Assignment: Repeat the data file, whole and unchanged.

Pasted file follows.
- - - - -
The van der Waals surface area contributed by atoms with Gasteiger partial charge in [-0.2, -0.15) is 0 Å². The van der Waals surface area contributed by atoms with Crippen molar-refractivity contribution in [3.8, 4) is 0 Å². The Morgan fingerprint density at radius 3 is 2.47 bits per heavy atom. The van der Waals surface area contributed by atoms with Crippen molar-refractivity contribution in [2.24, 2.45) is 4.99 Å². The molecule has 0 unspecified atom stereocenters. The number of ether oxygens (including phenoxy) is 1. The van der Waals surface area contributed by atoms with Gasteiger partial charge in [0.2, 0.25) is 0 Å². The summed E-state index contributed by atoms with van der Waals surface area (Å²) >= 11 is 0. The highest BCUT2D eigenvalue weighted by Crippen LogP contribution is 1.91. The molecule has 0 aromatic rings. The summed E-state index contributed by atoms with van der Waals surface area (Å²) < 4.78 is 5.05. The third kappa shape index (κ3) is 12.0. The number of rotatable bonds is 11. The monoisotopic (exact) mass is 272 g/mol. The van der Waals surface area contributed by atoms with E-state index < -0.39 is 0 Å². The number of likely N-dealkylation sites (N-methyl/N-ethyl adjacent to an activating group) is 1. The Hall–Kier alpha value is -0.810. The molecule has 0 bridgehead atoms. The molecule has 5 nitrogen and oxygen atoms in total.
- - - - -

The van der Waals surface area contributed by atoms with Gasteiger partial charge in [-0.2, -0.15) is 0 Å². The van der Waals surface area contributed by atoms with Crippen molar-refractivity contribution in [3.8, 4) is 0 Å². The Morgan fingerprint density at radius 3 is 2.47 bits per heavy atom. The van der Waals surface area contributed by atoms with Crippen molar-refractivity contribution in [2.24, 2.45) is 4.99 Å². The molecule has 0 unspecified atom stereocenters. The number of ether oxygens (including phenoxy) is 1. The van der Waals surface area contributed by atoms with Gasteiger partial charge in [0.2, 0.25) is 0 Å². The summed E-state index contributed by atoms with van der Waals surface area (Å²) >= 11 is 0. The highest BCUT2D eigenvalue weighted by Crippen LogP contribution is 1.91. The molecule has 0 aromatic rings. The summed E-state index contributed by atoms with van der Waals surface area (Å²) < 4.78 is 5.05. The third kappa shape index (κ3) is 12.0. The number of rotatable bonds is 11. The monoisotopic (exact) mass is 272 g/mol. The van der Waals surface area contributed by atoms with E-state index < -0.39 is 0 Å². The number of likely N-dealkylation sites (N-methyl/N-ethyl adjacent to an activating group) is 1. The Hall–Kier alpha value is -0.810. The molecule has 0 bridgehead atoms. The molecule has 5 nitrogen and oxygen atoms in total.